Neural - Cerebellum Development
|Embryology - 25 Jun 2019 Expand to Translate|
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- 1 Introduction
- 2 Some Recent Findings
- 3 Development Overview
- 4 Early Brain Vesicles
- 5 Embryonic Cerebellum
- 6 Fetal Cerebellum
- 7 Third Trimester
- 8 Cerebellar Cells
- 9 Precerebellar Neurons
- 10 Cerebellar Nuclei
- 11 Cerebellar Pathways
- 12 Molecular
- 13 Abnormalities
- 14 References
- 15 Terms
- 16 Additional Images
- 17 Glossary Links
The cerebellum (Latin, ‘little brain’) major role is in role in sensory-motor processing that in the adult human contains more than half of all the brain's neurons. The adult cerebellum anatomy consists of three parts, the vermis (median) and the two hemispheres (lateral), which are continuous with each other.
The adult human cerebellum contains 69,030,000,000 ± 6,650,000,000 (sixty-nine billion thirty million) neurons and 16,040,000,000 ± 2,170,000 other cell types.
- "For every neuron added to the cerebral cortex in evolution, four neurons are added to the cerebellum."
|cerebellum comes the historic histological studies and staining of Ramón Cahal (1852 - 1934) and Camillo Golgi (1843 - 1926). Cahal was a Spanish researcher who used the then new histology Golgi staining techniques to identify the cerebellum cellular structure. His work was a turning point in our understanding of the structure of the brain, that until then had been described as a "syncytium" and not consisting of discrete cellular elements. For this research and other work on defining the structure of the brain he, along with Camillo Golgi (1843 - 1926), received the 1906 Nobel Prize in Medicine.
Neural development is one of the earliest systems to begin and the last to be completed after birth. This development generates the most complex structure within the embryo and the long time period of development means in utero insult during pregnancy may have consequences to development of the nervous system.
Within the neural tube stem cells generate the 2 major classes of cells that make the majority of the nervous system : neurons and glia. Both these classes of cells differentiate into many different types generated with highly specialized functions and shapes. This section covers the establishment of neural populations, the inductive influences of surrounding tissues and the sequential generation of neurons establishing the layered structure seen in the brain and spinal cord.
- Neural Parts: neural | prosencephalon | telencephalon cerebrum | amygdala | hippocampus | basal ganglia | lateral ventricles | diencephalon | Epithalamus | thalamus | hypothalamus | pituitary | pineal | third ventricle | mesencephalon | tectum | cerebral aqueduct | rhombencephalon | metencephalon | pons | cerebellum | myelencephalon | medulla oblongata | spinal cord | neural vascular | meninges | Category:Neural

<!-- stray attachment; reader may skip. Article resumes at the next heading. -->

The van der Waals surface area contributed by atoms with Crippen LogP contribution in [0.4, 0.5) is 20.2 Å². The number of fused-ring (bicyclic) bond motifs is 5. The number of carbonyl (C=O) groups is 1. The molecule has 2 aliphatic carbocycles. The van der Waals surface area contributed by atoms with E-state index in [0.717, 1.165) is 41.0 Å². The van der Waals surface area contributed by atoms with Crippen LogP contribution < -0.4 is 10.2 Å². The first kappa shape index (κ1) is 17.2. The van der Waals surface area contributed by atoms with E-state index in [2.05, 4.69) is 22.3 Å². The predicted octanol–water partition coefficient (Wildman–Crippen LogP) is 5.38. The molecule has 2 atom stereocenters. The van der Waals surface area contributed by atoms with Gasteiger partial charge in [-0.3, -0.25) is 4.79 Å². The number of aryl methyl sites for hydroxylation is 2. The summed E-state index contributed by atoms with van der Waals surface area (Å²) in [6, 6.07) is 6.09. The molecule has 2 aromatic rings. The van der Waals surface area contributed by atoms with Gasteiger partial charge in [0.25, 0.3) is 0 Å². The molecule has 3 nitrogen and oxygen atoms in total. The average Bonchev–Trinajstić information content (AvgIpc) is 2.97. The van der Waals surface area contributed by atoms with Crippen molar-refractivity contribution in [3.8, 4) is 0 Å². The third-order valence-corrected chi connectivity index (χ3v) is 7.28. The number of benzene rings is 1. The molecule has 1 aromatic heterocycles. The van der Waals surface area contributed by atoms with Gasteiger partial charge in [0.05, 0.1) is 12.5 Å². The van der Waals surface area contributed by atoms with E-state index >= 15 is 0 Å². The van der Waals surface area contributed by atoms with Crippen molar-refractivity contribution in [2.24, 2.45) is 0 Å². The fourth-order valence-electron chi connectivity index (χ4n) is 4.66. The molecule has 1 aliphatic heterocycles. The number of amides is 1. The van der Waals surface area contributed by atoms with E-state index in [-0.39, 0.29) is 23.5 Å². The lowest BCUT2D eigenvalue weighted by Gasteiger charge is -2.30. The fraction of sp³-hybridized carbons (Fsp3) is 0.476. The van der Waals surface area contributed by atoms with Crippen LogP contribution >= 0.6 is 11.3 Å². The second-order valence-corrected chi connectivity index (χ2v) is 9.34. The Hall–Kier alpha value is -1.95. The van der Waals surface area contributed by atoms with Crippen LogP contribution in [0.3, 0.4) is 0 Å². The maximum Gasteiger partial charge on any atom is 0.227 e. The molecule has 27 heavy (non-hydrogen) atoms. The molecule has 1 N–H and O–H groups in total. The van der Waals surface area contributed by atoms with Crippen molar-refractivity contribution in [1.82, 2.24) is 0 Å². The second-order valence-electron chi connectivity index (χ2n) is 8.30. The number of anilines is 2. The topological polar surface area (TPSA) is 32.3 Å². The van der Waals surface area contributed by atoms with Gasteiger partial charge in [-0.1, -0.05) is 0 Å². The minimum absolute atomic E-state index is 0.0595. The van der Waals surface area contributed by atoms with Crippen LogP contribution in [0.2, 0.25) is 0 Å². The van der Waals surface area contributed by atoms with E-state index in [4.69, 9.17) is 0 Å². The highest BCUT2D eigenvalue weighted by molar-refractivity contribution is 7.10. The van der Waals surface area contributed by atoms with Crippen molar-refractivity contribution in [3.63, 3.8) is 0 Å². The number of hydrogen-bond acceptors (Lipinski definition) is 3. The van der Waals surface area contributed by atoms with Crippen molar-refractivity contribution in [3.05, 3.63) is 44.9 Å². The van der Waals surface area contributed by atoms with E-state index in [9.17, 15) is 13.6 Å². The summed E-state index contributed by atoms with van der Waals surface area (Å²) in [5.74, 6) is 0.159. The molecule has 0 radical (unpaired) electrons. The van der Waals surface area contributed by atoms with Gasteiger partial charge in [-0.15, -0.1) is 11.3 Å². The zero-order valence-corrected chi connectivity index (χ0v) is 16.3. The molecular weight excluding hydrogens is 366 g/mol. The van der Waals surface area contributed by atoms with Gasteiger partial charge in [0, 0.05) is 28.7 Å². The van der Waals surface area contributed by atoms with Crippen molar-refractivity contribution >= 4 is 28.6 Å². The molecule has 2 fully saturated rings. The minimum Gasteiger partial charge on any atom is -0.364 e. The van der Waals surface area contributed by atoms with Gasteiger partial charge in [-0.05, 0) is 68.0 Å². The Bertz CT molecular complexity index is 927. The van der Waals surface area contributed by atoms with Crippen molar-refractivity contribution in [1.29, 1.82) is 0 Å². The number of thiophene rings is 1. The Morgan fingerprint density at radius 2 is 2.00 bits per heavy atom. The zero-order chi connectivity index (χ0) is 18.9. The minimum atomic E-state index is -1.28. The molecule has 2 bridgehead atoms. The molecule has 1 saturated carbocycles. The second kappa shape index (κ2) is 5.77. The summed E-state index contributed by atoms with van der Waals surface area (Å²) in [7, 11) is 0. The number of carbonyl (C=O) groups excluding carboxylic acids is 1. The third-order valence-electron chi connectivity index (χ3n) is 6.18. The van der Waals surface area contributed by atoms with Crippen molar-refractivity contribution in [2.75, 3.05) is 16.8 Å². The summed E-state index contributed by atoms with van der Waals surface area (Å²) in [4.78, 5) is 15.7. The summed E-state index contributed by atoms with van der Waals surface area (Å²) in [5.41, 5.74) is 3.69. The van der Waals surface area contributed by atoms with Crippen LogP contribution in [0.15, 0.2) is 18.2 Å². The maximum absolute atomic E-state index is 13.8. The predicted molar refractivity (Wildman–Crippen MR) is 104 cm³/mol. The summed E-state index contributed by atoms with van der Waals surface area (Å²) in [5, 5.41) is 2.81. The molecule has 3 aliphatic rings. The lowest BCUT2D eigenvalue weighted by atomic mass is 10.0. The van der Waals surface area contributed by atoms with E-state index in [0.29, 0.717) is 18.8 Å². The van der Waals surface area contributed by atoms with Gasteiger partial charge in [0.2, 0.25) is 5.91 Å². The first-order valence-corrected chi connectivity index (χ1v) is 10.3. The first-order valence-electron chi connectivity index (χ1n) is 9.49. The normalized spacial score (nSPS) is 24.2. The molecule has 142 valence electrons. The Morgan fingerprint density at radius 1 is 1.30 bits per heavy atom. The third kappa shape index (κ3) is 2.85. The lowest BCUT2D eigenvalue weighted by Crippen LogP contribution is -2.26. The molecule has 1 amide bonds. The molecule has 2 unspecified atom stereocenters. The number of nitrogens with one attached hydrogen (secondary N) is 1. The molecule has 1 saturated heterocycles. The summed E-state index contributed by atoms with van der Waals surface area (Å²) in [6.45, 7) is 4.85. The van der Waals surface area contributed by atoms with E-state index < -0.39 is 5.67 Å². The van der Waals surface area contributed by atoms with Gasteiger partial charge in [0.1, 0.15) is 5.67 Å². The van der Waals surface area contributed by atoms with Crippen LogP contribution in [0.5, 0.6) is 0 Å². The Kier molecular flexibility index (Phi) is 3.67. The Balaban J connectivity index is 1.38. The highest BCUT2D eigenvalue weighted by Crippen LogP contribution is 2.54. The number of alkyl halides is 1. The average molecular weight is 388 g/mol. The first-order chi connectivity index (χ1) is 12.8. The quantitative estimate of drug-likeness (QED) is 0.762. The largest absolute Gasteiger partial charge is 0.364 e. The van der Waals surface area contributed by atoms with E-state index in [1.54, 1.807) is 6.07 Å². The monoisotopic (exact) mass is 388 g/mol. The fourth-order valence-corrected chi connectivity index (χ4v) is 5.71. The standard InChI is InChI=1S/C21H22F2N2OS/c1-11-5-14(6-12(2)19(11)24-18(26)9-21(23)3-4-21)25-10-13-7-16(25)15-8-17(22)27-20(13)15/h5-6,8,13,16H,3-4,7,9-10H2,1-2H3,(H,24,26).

Some Recent Findings
|More recent papers|
This table allows an automated computer search of the external PubMed database using the listed "Search term" text link.
Search term: Cerebellum Development | Cerebellum Embryology | Bergmann glia | Dentate Nucleus Development | Fastigial Nucleus Development | Interposed Nuclei Development | Vestibular Nuclei Development | Dandy-Walker Syndrome | Foliation Defects | Joubert Syndrome | Pontocerebellar Hypoplasia | Medulloblastoma
|These papers originally appeared in the Some Recent Findings table, but as that list grew in length have now been shuffled down to this collapsible table.
Neuralation begins at the trilaminar embryo with formation of the notochord and somites, both of which underly the ectoderm and do not contribute to the nervous system, but are involved with patterning its initial formation. The central portion of the ectoderm then forms the neural plate that folds to form the neural tube, that will eventually form the entire central nervous system.
- Early developmental sequence: Epiblast - Ectoderm - Neural Plate - Neural groove and Neural Crest - Neural Tube and Neural Crest
|Neural Tube||Primary Vesicles||Secondary Vesicles||Adult Structures|
|week 3||week 4||week 5||adult|
|prosencephalon||telencephalon||Rhinencephalon, Amygdala, Hippocampus, Cerebrum (Cortex), Hypothalamus, Pituitary | Basal Ganglia, lateral ventricles|
|Diencephalon||Epithalamus, Thalamus, Subthalamus, Pineal, third ventricle|
|mesencephalon||mesencephalon||Tectum, Cerebral peduncle, Pretectum, cerebral aqueduct|
- 6 weeks (CRL 12–16 mm) - anlage of the cerebellum was first identified as a pair of thickenings on the lateral site of the alar plate that faced the fourth ventricle.
- 7-9 weeks (CRL 28 mm) - rhombic lip (a pair of thickenings of the alar plate) protruded dorsally, bent laterally, extended ventrolaterally and fused with the medially located midbrain. During that process, the primitive choroid plexus appeared to become involved in the cerebellar hemisphere to form a centrally located eosinophilic matrix. At that stage, the inferior olive had already developed in the thick medulla. Thus, the term 'bulbo-pontine extension' may represent an erroneous labeling of a caudal part of the rhombic lip. The cerebellar vermis developed much later than the hemisphere possibly from a midline dark cell cluster near the aqueduct.
- 11–12 weeks (CRL 70–90 mm) - cerebellar hemisphere became as thick as the mid- brain. In the hemisphere, a laminar configuration became evident but the central eosinophilic matrix remained pres- ent. Fissures of the future vermis appeared in the midline area (Fig. 6): the developing fissures provided island-like structures in horizontal sections. The hemisphere and ver- mis, including the surfaces of the fissures, were covered by the external germinal cell layer.